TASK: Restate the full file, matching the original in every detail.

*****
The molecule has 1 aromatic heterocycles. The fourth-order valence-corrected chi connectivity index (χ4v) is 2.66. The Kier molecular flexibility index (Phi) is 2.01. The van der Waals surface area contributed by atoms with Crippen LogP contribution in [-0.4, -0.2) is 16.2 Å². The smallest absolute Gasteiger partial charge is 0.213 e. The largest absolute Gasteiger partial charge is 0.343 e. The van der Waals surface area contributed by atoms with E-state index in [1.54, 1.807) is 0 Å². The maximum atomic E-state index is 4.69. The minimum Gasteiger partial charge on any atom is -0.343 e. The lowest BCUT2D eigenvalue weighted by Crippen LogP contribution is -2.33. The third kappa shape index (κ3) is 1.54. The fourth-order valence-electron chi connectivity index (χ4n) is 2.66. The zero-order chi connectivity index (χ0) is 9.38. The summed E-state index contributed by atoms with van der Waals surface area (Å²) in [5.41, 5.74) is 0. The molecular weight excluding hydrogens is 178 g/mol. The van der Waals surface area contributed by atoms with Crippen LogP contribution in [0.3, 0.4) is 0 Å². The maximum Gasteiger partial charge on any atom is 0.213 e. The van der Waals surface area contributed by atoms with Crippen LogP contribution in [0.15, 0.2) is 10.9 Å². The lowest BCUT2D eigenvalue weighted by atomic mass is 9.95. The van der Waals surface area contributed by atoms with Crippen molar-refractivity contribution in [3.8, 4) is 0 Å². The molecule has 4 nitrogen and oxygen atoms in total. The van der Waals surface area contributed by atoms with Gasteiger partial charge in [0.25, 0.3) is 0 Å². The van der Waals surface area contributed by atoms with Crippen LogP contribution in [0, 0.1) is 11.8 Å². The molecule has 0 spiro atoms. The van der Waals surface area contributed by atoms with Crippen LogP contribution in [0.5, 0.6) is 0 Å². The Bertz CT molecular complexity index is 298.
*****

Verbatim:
The molecule has 1 aromatic heterocycles. The fourth-order valence-corrected chi connectivity index (χ4v) is 2.66. The Kier molecular flexibility index (Phi) is 2.01. The van der Waals surface area contributed by atoms with Crippen LogP contribution in [-0.4, -0.2) is 16.2 Å². The smallest absolute Gasteiger partial charge is 0.213 e. The largest absolute Gasteiger partial charge is 0.343 e. The van der Waals surface area contributed by atoms with E-state index in [1.54, 1.807) is 0 Å². The maximum atomic E-state index is 4.69. The minimum Gasteiger partial charge on any atom is -0.343 e. The lowest BCUT2D eigenvalue weighted by Crippen LogP contribution is -2.33. The third kappa shape index (κ3) is 1.54. The fourth-order valence-electron chi connectivity index (χ4n) is 2.66. The zero-order chi connectivity index (χ0) is 9.38. The summed E-state index contributed by atoms with van der Waals surface area (Å²) in [5.41, 5.74) is 0. The molecular weight excluding hydrogens is 178 g/mol. The van der Waals surface area contributed by atoms with Crippen LogP contribution in [0.3, 0.4) is 0 Å². The maximum Gasteiger partial charge on any atom is 0.213 e. The van der Waals surface area contributed by atoms with Crippen LogP contribution in [0.15, 0.2) is 10.9 Å². The lowest BCUT2D eigenvalue weighted by atomic mass is 9.95. The van der Waals surface area contributed by atoms with Crippen molar-refractivity contribution in [3.8, 4) is 0 Å². The molecule has 4 nitrogen and oxygen atoms in total. The van der Waals surface area contributed by atoms with Gasteiger partial charge in [0.25, 0.3) is 0 Å². The van der Waals surface area contributed by atoms with Crippen LogP contribution in [0, 0.1) is 11.8 Å². The molecule has 0 spiro atoms. The van der Waals surface area contributed by atoms with Crippen LogP contribution in [0.5, 0.6) is 0 Å². The Bertz CT molecular complexity index is 298.